Disney Infinity 3.0 is out today, reintroducing many characters from the Star Wars: The Clone Wars animated series that we haven’t seen in more than a year. Some, like Anakin Skywalker and Ahsoka Tano, you’ll recognize. But others, like the villainous bounty hunter Cad Bane, you may not know. There’s a lot of lore packed into the new game, and you may not immediately catch all of the references. Did you ever want to watch The Clone Wars, but weren’t sure where to start?
Star Wars: The Clone Wars is far from perfect, with some stilted dialogue, goofy characters, and a tendency to stretch thin stories out into multi-episode arcs. But there are many standalone episodes that showcase the series’ best moments and prove that The Clone Wars is an important piece of Star Wars lore. The following is a best-of list, but not just based on the show alone – these episodes can serve as breaths in a series that often runs in arcs, and many have some sort of connection to the films, especially the Original Trilogy. They were chosen to represent the scope and variety of the show, as well as to let people who may not have seen The Clone Wars before find out what they might be missing.
“Clone Cadets”/ “ARC Troopers” Season 3: Episodes 1 and 2
“Clone Cadets” quickly establishes its team of rookie characters, both their skills and personalities, and sets them on a mission. The episodes were directed by Dave Filoni and Kyle Dunlevy respectively and aired together in 2010 as the third season premiere. The stakes are relatively low, but these episodes have some quick banter and use their 22 minutes well. Clones are ubiquitous in The Clone Wars but usually accompanying Jedi – “Clone Cadets” delivers on the promise of its name, showing clone training on Kamino. It also features Jedi Master Shaak Ti, also a familiar face from Attack of the Clones, and a malformed clone who was never sent to the war.
“Lair of Grievous” Season 1: Episode 10
Airing in 2008 as part of the first season, “Lair of Grievous” is an atmospheric, well-directed episode with the occasional pacing problem. Kit Fisto, the smiling, green-skinned Jedi who was a fan favorite from the small army of Jedi seen in Attack of the Clones, leads the way into the lair of Revenge of the Sith villain General Grievous in this episode directed by Atsushi Takeuchi. Some of Grievous’ backstory is revealed in brief scenes. The hidden fortress has a claustrophobic, H.R. Giger feel which contributes to some vicious, close fight scenes. The episode also won a Golden Reel Award for best sound editing in television animation. “Lair of Grievous” also unnecessarily complicates itself a bit, and features those unfortunate Neimoidian accents from The Phantom Menace.
“Assassin” Season 3: Episode 7
“Assassin” incorporates some of the political elements of the prequels, and stars Padmé Amidala, never my favorite aspects of the Star Wars mythology. But Jedi apprentice Ahsoka serving as Padmé’s bodyguard and Aurra Sing doing her work as an assassin manage to keep this one interesting. In addition, the summit which Padmé attends isn’t the labyrinthine politicking of the prequels – it’s in regards to war refugees, a realistic situation for the galaxy to face while still calling back to Episode I.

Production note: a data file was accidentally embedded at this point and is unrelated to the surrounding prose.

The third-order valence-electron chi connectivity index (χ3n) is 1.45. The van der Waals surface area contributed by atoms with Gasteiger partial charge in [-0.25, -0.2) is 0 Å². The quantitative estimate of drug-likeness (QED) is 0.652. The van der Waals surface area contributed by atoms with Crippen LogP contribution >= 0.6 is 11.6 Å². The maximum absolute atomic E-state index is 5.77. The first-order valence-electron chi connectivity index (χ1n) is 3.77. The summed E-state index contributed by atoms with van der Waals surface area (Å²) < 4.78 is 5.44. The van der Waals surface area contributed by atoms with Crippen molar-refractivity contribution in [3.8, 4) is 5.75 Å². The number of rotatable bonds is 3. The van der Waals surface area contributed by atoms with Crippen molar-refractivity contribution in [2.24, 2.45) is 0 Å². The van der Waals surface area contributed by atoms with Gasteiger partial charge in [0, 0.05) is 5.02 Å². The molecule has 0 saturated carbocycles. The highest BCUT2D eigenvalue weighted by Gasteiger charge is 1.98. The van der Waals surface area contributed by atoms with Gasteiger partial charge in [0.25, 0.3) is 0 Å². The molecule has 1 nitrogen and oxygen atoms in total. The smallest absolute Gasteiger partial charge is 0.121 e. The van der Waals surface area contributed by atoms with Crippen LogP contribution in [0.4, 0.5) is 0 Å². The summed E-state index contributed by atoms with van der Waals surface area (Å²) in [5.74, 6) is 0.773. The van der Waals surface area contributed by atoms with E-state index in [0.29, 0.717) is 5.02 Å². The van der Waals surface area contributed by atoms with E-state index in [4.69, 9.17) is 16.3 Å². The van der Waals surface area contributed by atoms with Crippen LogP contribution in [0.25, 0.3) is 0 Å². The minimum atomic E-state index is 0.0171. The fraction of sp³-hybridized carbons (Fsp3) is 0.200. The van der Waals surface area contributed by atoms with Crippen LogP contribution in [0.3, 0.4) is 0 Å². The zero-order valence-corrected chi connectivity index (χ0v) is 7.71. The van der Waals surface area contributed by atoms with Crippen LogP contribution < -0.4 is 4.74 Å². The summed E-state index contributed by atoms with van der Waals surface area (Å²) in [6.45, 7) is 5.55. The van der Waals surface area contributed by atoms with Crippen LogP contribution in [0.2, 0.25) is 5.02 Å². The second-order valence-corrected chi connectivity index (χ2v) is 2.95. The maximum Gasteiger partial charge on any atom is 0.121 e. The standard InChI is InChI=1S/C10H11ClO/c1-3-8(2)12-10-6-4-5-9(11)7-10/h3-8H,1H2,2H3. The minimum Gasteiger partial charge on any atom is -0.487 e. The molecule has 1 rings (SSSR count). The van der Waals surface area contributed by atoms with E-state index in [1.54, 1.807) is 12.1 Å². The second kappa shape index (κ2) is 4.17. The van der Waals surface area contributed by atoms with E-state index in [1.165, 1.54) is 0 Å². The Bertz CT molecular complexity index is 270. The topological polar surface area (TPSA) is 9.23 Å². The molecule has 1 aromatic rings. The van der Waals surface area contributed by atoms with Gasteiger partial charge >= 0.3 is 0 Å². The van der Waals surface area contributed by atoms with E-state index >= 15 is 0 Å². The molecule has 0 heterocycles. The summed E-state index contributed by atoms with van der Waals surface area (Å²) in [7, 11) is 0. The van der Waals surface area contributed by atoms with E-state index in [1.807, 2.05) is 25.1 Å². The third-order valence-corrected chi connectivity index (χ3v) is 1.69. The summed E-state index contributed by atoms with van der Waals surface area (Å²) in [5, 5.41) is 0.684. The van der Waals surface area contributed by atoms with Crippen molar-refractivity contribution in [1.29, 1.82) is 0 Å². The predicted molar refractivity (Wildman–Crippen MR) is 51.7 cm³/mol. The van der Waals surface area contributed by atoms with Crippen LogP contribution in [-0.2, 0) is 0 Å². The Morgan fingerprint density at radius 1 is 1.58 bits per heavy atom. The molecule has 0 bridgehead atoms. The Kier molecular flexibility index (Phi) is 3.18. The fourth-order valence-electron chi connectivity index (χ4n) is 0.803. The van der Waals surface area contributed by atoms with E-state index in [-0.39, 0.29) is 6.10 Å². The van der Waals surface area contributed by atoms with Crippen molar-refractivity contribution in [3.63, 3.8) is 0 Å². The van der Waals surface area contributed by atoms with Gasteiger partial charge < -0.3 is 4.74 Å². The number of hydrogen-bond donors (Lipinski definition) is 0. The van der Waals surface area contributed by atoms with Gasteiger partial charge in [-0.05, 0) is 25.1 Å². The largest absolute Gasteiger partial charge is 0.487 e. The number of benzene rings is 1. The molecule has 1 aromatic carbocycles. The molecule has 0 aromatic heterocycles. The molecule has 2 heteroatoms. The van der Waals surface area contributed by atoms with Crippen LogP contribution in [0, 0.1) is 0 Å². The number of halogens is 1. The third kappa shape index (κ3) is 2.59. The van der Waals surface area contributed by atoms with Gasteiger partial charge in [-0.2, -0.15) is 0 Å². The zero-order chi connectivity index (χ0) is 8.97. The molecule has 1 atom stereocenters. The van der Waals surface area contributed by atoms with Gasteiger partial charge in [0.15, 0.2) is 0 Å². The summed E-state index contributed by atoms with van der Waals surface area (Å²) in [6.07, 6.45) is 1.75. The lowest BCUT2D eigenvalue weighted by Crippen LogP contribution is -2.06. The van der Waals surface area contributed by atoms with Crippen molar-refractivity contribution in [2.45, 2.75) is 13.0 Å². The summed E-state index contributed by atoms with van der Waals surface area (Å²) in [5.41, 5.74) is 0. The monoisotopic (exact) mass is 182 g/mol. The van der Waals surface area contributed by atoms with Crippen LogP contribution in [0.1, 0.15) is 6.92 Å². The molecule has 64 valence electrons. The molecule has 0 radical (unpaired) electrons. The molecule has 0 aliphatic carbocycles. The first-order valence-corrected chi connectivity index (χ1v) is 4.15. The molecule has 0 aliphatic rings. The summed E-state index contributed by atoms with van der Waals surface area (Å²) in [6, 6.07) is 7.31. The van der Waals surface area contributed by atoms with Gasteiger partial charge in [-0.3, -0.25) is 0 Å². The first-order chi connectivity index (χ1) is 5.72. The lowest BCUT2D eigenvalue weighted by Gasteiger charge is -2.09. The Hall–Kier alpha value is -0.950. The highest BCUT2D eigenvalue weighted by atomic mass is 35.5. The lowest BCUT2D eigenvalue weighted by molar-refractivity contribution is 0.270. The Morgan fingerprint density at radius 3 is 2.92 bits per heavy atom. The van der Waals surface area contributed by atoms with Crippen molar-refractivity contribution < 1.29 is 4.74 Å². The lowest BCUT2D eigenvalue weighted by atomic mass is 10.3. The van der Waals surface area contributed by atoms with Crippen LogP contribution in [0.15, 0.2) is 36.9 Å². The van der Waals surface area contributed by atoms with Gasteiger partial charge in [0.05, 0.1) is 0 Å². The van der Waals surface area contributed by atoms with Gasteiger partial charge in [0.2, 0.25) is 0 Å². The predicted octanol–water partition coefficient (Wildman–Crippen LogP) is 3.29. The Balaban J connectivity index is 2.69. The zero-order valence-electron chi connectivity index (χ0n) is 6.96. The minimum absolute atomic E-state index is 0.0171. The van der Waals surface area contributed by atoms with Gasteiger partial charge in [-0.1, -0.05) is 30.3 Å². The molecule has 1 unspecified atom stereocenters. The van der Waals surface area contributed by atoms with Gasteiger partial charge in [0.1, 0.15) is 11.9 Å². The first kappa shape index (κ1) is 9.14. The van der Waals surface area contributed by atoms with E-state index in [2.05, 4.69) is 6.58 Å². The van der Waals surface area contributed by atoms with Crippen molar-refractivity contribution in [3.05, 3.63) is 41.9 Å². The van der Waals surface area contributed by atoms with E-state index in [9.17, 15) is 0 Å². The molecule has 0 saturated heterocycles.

“Assassin” aired in 2010 and was directed by Kyle Dunlevy and co-written by Katie Lucas (daughter of Star Wars creator George Lucas). She penned multiple episodes throughout the series’ run. “Assassin” is set on Alderaan, and features future Rebel leader Mon Mothma and Princess Leia’s future foster father, Bail Organa. For all we know, Leia might have walked in that council chamber as a child!
In a world where Disney markets Star Wars as something for the “boys toy aisle” the female cast carries the story. Ahsoka has a vision of Padmé’s death, a vision that Star Wars fans know will come true, if not sooner than later.
“Lightsaber Lost” Season 2: Episode 11
The fact that Anakin Skywalker had a Padawan apprentice shook Star Wars fandom when it was announced before the Clone Wars movie, and rightly so – Ahsoka’s presence felt intrusive, and giving an already immature Jedi an immature apprentice was not a recipe for high drama. Ahsoka shines in this standalone episode from 2010, though, where an unconventional Jedi helps her fix a mistake. This episode, directed by Avatar: The Last Airbender veteran Giancarlo Volpe, also shows off the underbelly of Coruscant and a variety of alien species.
“The Hidden Enemy” Season 1: Episode 16
This episode is chronologically a prequel to the Clone Wars film and first aired in 2009 directed by Steward Lee. “The Hidden Enemy” features Anakin, Obi-Wan and a group of clones (including Rex and Cody from the live action films) fighting Asajj Ventress, the villain who had her origin in the Genndy Tartakovsky series and who went on to have a rich story in The Clone Wars’ later seasons. “The Hidden Enemy” also dips into clone culture, with one soldier berating another for collecting severed droid fingers. The episode features both lightsaber and blaster battles, and some unexpected turns.
“The Citadel” Season 3: Episode 18
Original Trilogy fans will see a few familiar faces in this episode, which includes a young Wilhuff Tarkin and the first time he meets the man who would become Darth Vader. It was directed by Kyle Dunlevy and aired in 2011. The Citadel itself is an imposing tower on a cliff, and makes for some exciting action scenes of jumping and climbing. This might not be a great first episode, as it has a large cast, including Expanded Universe characters, and it benefits from the previously established camaraderie between the Jedi and their clone troopers, but it could be a good one for someone who wants to dive into one of The Clone Wars’ longer arcs and is interested in how a younger Anakin deals with those who disobey him.